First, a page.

British Airways-owner International Airlines Group (>> International Consolidated Airlines Grp) increased its 2015 profit forecast by more than 20 percent, outperforming weaker continental rivals and sending its shares to an all-time high.
IAG, which is trying to acquire Ireland's Aer Lingus (>> Aer Lingus Group Plc), said on Friday that the profit increase would be driven by cost control across the group and growth at its Iberia Spanish unit which until last year had dragged on the business.
Created by a merger in 2011, IAG prioritised cutting staff costs before rival continental flag carriers Lufthansa (>> Deutsche Lufthansa AG) and Air France-KLM (>> Air France-KLM), and is seeing the benefits of a painful restructuring at Iberia, where it cut jobs and salaries.
IAG is also a step ahead of Europe's other traditional airlines through its exposure to the continent's fast-growing low-cost sector, having acquired discount carrier Vueling in 2013, enabling it to compete with Ryanair (>> Ryanair Holdings plc) and easyJet (>> easyJet plc).
"We expect Iberia to continue to improve its profitability given the trajectory that it's on. The performance to date for Iberia has been tremendous and we expect that to continue in 2015," Chief Executive Willie Walsh told reporters on a call.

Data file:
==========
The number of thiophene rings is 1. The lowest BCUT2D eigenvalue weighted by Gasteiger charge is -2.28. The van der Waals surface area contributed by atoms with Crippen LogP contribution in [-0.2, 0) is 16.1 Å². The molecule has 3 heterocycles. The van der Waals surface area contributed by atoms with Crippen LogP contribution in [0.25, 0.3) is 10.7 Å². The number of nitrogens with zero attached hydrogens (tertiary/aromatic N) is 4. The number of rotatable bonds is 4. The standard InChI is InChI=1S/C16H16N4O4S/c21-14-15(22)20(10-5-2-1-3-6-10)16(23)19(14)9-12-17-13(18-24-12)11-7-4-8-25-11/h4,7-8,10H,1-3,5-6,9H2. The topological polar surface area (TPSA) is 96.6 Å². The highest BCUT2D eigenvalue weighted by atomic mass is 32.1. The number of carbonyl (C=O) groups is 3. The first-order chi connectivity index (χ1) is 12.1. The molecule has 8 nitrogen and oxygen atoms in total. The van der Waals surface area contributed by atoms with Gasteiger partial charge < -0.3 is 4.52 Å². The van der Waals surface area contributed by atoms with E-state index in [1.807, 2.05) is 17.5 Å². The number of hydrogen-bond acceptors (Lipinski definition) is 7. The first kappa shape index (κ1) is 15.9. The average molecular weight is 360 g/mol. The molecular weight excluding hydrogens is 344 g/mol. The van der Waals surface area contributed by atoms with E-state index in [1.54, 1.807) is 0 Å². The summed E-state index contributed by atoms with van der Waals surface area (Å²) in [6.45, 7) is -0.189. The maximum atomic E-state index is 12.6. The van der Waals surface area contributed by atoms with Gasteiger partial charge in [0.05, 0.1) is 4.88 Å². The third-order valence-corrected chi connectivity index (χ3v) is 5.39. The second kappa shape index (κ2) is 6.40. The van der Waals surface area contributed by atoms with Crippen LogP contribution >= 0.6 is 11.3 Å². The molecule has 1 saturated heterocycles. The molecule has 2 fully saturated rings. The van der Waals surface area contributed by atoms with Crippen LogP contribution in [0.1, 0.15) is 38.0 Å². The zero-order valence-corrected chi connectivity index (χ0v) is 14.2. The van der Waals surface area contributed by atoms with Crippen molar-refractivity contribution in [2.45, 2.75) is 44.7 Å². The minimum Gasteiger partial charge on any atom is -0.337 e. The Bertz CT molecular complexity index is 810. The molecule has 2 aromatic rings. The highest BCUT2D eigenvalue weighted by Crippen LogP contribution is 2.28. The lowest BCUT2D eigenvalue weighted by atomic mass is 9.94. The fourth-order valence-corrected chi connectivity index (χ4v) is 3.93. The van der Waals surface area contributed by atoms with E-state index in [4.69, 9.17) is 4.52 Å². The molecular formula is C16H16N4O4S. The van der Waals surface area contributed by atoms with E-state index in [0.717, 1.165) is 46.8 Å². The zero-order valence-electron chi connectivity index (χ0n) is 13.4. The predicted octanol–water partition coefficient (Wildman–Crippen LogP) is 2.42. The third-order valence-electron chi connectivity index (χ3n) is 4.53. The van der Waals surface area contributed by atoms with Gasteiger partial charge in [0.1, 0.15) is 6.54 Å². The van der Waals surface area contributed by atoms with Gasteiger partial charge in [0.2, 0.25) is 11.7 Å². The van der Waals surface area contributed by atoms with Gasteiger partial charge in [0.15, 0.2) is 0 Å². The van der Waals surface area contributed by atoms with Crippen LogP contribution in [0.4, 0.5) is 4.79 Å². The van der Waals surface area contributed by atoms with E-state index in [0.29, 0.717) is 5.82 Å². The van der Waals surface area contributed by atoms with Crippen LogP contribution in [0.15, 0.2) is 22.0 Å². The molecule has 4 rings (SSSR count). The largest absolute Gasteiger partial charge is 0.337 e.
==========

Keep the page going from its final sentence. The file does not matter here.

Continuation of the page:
Shares in IAG, which before Friday had already soared 56 percent over the last six months compared to a 1.6 percent rise in Britain's bluechip index, climbed 4.7 percent to 586 pence at 0905 GMT, having earlier hit their highest ever level.
"IAG remains our top pick amongst the European airlines. It has positive earnings momentum with a better trading performance than its network carrier peers and it is showing clear benefits from its restructuring efforts," Liberum analysts said, reiterating their "Buy" rating.
AIMING FOR AER LINGUS
IAG has over the last year outshone strike-hit Air France and Lufthansa, which are now playing catch up trying to make cost savings.
Air France-KLM this month slashed 600 million euros ($673 million) of planned investments after reporting a 14 percent fall in core annual earnings, while Germany's Lufthansa scrapped its dividend to keep cash for restructuring.
Already the biggest European airline by market capitalisation, IAG could grow further by buying Aer Lingus.
But its 1.36 billion euro approach is yet to get the backing from the Irish government, which owns a 25 percent stake.
"We remain very interested in acquiring Aer Lingus and at this stage we have nothing additional to add to what we've already said," Walsh said when asked about the deal.
IAG said for 2015 it now expected operating profit in excess of 2.2 billion euros, compared to the 1.8 billion euros it had said it was targeting, the latest in a series of upgrades.
For 2014, it reported operating profit up 81 percent to 1.390 billion euros, ahead of a company-supplied consensus forecast of 1.373 billion euros, benefiting from cost-savings, a lower fuel bill and a strong trans-Atlantic market. ($1 = 0.8910 euros)
(Editing by Kate Holton)
By Sarah Young